3 common misconceptions about stock splits in light of Tesla and Apple decisions


Over the past few weeks, leading companies such as Tesla (NASDAQ: TSLA) and Apple (NASDAQ: AAPL) announced stock splits. A stock split occurs when a company decides to multiply its number of existing shares by a certain number. Each existing shareholder then receives additional shares for each share they currently own. In a 3-for-1 split, you get three shares for every share you previously owned, etc. The price per share of these new shares is determined by dividing the price of the shares just before the split by the factor increasing the number of shares.

It seems that stock splits have been all the rage lately, so it might be helpful for investors to better understand the process and avoid some common misconceptions associated with the maneuver. Here are the three most important misconceptions to avoid.

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1. More stocks don’t mean more value

Take the example of Tesla’s recently announced 5-to-1 stock split. If the company goes ahead with its 5-for-1 stock split on August 28 and you previously owned 10 shares, your number of shares quintuple (increases 5 times) to 50 shares after the split. Does this mean that the value of your investment has also been multiplied by 5? No, the value has not changed.

The split has no impact on the value of the company’s assets or profits. Instead, it just affects the number of shares outstanding. The result is that your stake remains unchanged due to the dilution in the value of each share to perfectly offset the increase in outstanding shares. Regardless of that, stock bulletin boards and social media accounts are inexplicably loud (and wrong) about the promising impacts of a stock split. It would be wise to ignore this noise entirely, because stock splits have no impact on a company’s prospects.

2. Stocks haven’t gotten cheaper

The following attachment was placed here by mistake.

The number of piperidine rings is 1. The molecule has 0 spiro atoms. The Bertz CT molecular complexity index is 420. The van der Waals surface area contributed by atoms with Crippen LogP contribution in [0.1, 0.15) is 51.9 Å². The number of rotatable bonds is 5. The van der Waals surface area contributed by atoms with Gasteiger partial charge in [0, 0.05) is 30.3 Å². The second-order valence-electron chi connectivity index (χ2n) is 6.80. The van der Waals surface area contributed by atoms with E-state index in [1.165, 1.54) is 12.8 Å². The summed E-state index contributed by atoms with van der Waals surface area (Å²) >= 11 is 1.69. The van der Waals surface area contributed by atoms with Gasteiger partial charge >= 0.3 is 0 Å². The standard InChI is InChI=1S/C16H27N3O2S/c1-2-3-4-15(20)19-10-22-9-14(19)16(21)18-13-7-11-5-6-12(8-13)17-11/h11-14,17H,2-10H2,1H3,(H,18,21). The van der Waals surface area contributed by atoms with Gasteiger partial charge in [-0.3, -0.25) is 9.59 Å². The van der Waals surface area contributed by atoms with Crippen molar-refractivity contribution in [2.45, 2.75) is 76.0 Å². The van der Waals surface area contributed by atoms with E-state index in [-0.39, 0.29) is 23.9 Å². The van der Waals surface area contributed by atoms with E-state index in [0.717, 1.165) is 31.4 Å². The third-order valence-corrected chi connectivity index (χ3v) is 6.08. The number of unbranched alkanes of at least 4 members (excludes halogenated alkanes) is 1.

Continuing our Tesla case study, the split will certainly have a direct effect on the price per share. If the stock was trading at $ 2,100 per share at the time of the split, that price per share would be divided by 5 to $ 420. Naturally, to some, it looks like the business instantly got 5 times cheaper, but it isn’t.

A post-split Tesla share controls only 20% of the earnings, assets and voting rights that a share controlled before the split. This means that you will need to buy 5 shares of the company for a total of $ 2,100 to achieve the exact same exposure as the $ 2,100 stock represented before the split.

Considering this, it becomes more and more clear just how little impact stock splitting actually has on a business. Why do companies do it then?

3. The potential reason for splits

Apple argued that the decision to divide its stock 4 to 1 was driven by a desire to make its stocks more affordable to retail investors. While this may have historically been true, with most brokerage firms now allowing users to purchase fractional stocks based on specific dollar amounts rather than whole stocks, this argument now has little merit.

I think it has a lot more to do with the desire of new investors to own 10 or 100 stocks rather than a share of a share. In reality, this does not affect the upside potential of an investment; it just feels better for a typical investor, and that makes sense. It seems that stock splits are more psychological than anything else.

Additionally, Apple’s announced equity division has run into incredibly bullish price action, regardless of whether that move is totally unrelated to the overall value of the company and future prospects. Maybe companies like Tesla have noticed the boost that this effortless move has given Apple and have decided to do the same.

The stock splits of Apple and Tesla have returned the subject to traditional discussions. From this perspective, it is important to understand the total lack of effect of these movements on the real value of a capital. Investors would do better to avoid basing their investment decisions on a stock split. Simply put: Divisions don’t matter.


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